Texas Republican Sen. John Cornyn says he’s concerned about what the top of the ticket could mean for down ballot races.

 

The Texas senior senator was in Austin Friday pushing for police protection. He highlighted his Police Act legislation that was signed into law last month. It would allow local law enforcement and first responders to use federal grant funding for active shooter response training.

 

But Cornyn was also asked about his party’s nominee Donald Trump. While Cornyn says he supports him, he told reporters the rhetoric on both sides needs to change.

“Instead it’s been a battle of personalities which I don’t think has served the American people very well,” Cornyn said. “I would like to hear both from Mrs. Clinton and Mr. Trump on how they would govern if elected and we’ve been given more of a personality clashing contest than a real policy discussion, which I’d like to see.”

 

Meanwhile, Cornyn is also asking the US Attorney General for answers on why the Department of Justice didn’t open a case on the Clinton Foundation.

Cornyn sent a letter to AG Loretta Lynch Friday with a series of questions stemming from a CNN report this week.

That report showed FBI officers approached the DOJ about opening a case on the relationship between the Clinton Foundation and the State Department.

 

“This kind of conduct is unacceptable, and reflects the worst concerns harbored by the public about the abuse of government office to benefit the powerful at the expense of the American people,” Sen. Cornyn wrote. “It violates the commitment Secretary Clinton made to Congress and the Executive Branch following her nomination to be Secretary of State. That and her proven record of extreme carelessness with national security warrant a careful examination of Secretary Clinton’s other conduct, and that of her staff.”

 

Below is Sen. Cornyn’s full letter:

 

The Honorable Loretta Lynch

Attorney General

United States Department of Justice

950 Pennsylvania Avenue

Washington, DC 20530

 

Dear Attorney General Lynch:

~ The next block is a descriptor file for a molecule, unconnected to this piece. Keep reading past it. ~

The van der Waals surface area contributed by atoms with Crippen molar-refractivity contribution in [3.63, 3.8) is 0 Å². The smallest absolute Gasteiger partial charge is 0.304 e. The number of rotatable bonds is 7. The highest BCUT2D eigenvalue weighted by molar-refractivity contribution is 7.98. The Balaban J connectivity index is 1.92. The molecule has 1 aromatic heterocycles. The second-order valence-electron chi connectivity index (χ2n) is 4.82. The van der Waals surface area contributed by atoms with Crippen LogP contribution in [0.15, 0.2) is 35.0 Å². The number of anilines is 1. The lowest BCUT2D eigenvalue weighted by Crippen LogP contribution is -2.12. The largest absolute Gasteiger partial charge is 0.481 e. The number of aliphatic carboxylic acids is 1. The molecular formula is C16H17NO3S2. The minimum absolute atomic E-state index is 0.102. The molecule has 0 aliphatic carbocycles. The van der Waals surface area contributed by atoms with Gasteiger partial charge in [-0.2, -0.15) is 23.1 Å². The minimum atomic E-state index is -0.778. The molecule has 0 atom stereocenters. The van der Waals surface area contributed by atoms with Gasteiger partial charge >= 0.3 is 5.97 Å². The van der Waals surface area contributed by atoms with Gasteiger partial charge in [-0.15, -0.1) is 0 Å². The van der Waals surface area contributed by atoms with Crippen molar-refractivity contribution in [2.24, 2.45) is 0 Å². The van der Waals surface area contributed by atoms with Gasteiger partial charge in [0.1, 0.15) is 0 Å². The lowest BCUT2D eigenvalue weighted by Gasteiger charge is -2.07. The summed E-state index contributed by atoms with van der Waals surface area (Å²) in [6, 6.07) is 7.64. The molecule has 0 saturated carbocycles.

Last month, Director of the Federal Bureau of Investigation (FBI) James B. Comey publicly announced his recommendation to the Department of Justice (the Department) that it not pursue a criminal indictment of former Secretary of State Hillary R. Clinton, for her decision to conduct her email while in office on a private, unsecured and secret server. Mr. Comey described Secretary Clinton’s extreme carelessness and the fact that she put our national security at risk. You followed the FBI’s recommendation and decided not to press charges.

 

On August 9th, CNN reported that, earlier this year, the FBI asked the Department to open a case and support a criminal investigation into the Clinton Foundation and its related entities. As the press have reported widely and emails released over the past few days confirmed, representatives of the Foundation repeatedly sought special treatment for its donors and associates from senior officials at the State Department. These matters were attended to by Secretary Clinton’s inner circle of advisors, including Chief of Staff Cheryl Mills and Deputy Chief of Staff Huma Abedin. (Ms. Abedin was reportedly also paid simultaneously by the State Department and an entity closely linked to the Foundation.)

 

This kind of conduct is unacceptable, and reflects the worst concerns harbored by the public about the abuse of government office to benefit the powerful at the expense of the American people. It violates the commitment Secretary Clinton made to Congress and the Executive Branch following her nomination to be Secretary of State. That and her proven record of extreme carelessness with national security warrant a careful examination of Secretary Clinton’s other conduct, and that of her staff.

 

When the FBI recommended that you not pursue a criminal indictment of Secretary Clinton for her emails, you followed their recommendation. Yet, according to the CNN report, the Department’s Public Integrity Unit refused to open a case and pursue criminal charges regarding the Clinton Foundation when the FBI recommended doing so. The practice is not clear, but the outcome in both cases favors Secretary Clinton.

 

This contrast does little to instill faith in the Department, part of why I called for an appointment of the Special Counsel in the email matter. But greater clarity for the public on the basis for your decision may. With that in mind, please respond to the following questions by August 25, 2016:
Is the CNN report accurate?

 

When did the FBI recommend that the Department open a case and pursue criminal charges related to the Clinton Foundation?

 

Why did the FBI recommend that the Department open a case on the Clinton Foundation?

 

Which Department employees, in the Public Integrity Unit or elsewhere, were involved in the decision not to open a case on the Clinton Foundation?

 

In the earlier reported investigation by the Department, which violations of criminal law were considered? And why did the Department decide not to open a case?

 

In your recent private meeting with former President Bill Clinton, did you discuss anything regarding the Clinton Foundation? If so, please indicate what was discussed.